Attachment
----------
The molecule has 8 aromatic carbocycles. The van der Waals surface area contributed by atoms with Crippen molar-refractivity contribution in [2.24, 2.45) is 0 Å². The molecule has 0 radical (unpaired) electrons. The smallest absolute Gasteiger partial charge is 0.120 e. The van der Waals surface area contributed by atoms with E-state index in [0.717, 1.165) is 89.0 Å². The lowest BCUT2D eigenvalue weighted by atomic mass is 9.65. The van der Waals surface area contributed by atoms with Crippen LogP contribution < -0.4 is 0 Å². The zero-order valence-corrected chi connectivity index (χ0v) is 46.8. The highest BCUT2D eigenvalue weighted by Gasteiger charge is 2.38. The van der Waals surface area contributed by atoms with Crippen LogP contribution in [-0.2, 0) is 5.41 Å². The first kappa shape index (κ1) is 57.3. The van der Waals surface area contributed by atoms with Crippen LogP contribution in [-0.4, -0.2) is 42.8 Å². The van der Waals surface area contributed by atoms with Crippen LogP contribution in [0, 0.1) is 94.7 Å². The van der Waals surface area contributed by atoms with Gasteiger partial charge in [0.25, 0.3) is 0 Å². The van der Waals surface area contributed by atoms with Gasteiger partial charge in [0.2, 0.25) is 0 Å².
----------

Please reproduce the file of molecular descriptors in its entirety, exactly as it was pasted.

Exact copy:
The molecule has 8 aromatic carbocycles. The van der Waals surface area contributed by atoms with Crippen molar-refractivity contribution in [2.24, 2.45) is 0 Å². The molecule has 0 radical (unpaired) electrons. The smallest absolute Gasteiger partial charge is 0.120 e. The van der Waals surface area contributed by atoms with E-state index in [0.717, 1.165) is 89.0 Å². The lowest BCUT2D eigenvalue weighted by atomic mass is 9.65. The van der Waals surface area contributed by atoms with Crippen LogP contribution < -0.4 is 0 Å². The zero-order valence-corrected chi connectivity index (χ0v) is 46.8. The highest BCUT2D eigenvalue weighted by Gasteiger charge is 2.38. The van der Waals surface area contributed by atoms with Crippen LogP contribution in [-0.2, 0) is 5.41 Å². The first kappa shape index (κ1) is 57.3. The van der Waals surface area contributed by atoms with Crippen LogP contribution in [-0.4, -0.2) is 42.8 Å². The van der Waals surface area contributed by atoms with Crippen LogP contribution in [0, 0.1) is 94.7 Å². The van der Waals surface area contributed by atoms with Gasteiger partial charge in [0.25, 0.3) is 0 Å². The van der Waals surface area contributed by atoms with Gasteiger partial charge in [0.2, 0.25) is 0 Å².